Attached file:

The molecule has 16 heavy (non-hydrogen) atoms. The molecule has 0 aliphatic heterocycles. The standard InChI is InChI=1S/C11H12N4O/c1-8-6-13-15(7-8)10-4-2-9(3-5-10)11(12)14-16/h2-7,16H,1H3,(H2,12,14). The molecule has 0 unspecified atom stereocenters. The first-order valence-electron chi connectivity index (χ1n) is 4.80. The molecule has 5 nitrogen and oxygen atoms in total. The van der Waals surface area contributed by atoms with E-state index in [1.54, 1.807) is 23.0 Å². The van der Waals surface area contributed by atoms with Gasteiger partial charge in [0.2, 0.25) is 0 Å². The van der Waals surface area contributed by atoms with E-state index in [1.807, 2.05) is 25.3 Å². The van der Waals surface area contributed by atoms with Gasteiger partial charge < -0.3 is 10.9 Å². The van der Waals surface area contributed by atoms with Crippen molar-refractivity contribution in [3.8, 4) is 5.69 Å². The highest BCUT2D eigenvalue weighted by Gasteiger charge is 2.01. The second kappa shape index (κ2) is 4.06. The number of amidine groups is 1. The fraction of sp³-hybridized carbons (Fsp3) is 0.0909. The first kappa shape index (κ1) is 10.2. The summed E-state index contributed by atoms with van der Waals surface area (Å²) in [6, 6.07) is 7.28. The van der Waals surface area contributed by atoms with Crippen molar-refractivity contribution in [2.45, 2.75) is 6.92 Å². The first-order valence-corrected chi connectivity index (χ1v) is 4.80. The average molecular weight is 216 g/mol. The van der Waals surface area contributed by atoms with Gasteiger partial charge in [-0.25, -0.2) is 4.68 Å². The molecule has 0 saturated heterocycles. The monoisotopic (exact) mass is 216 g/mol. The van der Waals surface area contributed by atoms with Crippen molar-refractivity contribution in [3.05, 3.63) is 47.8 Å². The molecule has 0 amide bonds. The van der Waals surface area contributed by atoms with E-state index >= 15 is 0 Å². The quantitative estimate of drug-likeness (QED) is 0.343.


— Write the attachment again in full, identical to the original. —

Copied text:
The molecule has 16 heavy (non-hydrogen) atoms. The molecule has 0 aliphatic heterocycles. The standard InChI is InChI=1S/C11H12N4O/c1-8-6-13-15(7-8)10-4-2-9(3-5-10)11(12)14-16/h2-7,16H,1H3,(H2,12,14). The molecule has 0 unspecified atom stereocenters. The first-order valence-electron chi connectivity index (χ1n) is 4.80. The molecule has 5 nitrogen and oxygen atoms in total. The van der Waals surface area contributed by atoms with E-state index in [1.54, 1.807) is 23.0 Å². The van der Waals surface area contributed by atoms with Gasteiger partial charge in [0.2, 0.25) is 0 Å². The van der Waals surface area contributed by atoms with E-state index in [1.807, 2.05) is 25.3 Å². The van der Waals surface area contributed by atoms with Gasteiger partial charge < -0.3 is 10.9 Å². The van der Waals surface area contributed by atoms with Crippen molar-refractivity contribution in [3.8, 4) is 5.69 Å². The highest BCUT2D eigenvalue weighted by Gasteiger charge is 2.01. The second kappa shape index (κ2) is 4.06. The number of amidine groups is 1. The fraction of sp³-hybridized carbons (Fsp3) is 0.0909. The first kappa shape index (κ1) is 10.2. The summed E-state index contributed by atoms with van der Waals surface area (Å²) in [6, 6.07) is 7.28. The van der Waals surface area contributed by atoms with Crippen molar-refractivity contribution in [2.45, 2.75) is 6.92 Å². The first-order valence-corrected chi connectivity index (χ1v) is 4.80. The average molecular weight is 216 g/mol. The van der Waals surface area contributed by atoms with Gasteiger partial charge in [-0.25, -0.2) is 4.68 Å². The molecule has 0 saturated heterocycles. The monoisotopic (exact) mass is 216 g/mol. The van der Waals surface area contributed by atoms with Crippen molar-refractivity contribution in [3.05, 3.63) is 47.8 Å². The molecule has 0 amide bonds. The van der Waals surface area contributed by atoms with E-state index >= 15 is 0 Å². The quantitative estimate of drug-likeness (QED) is 0.343.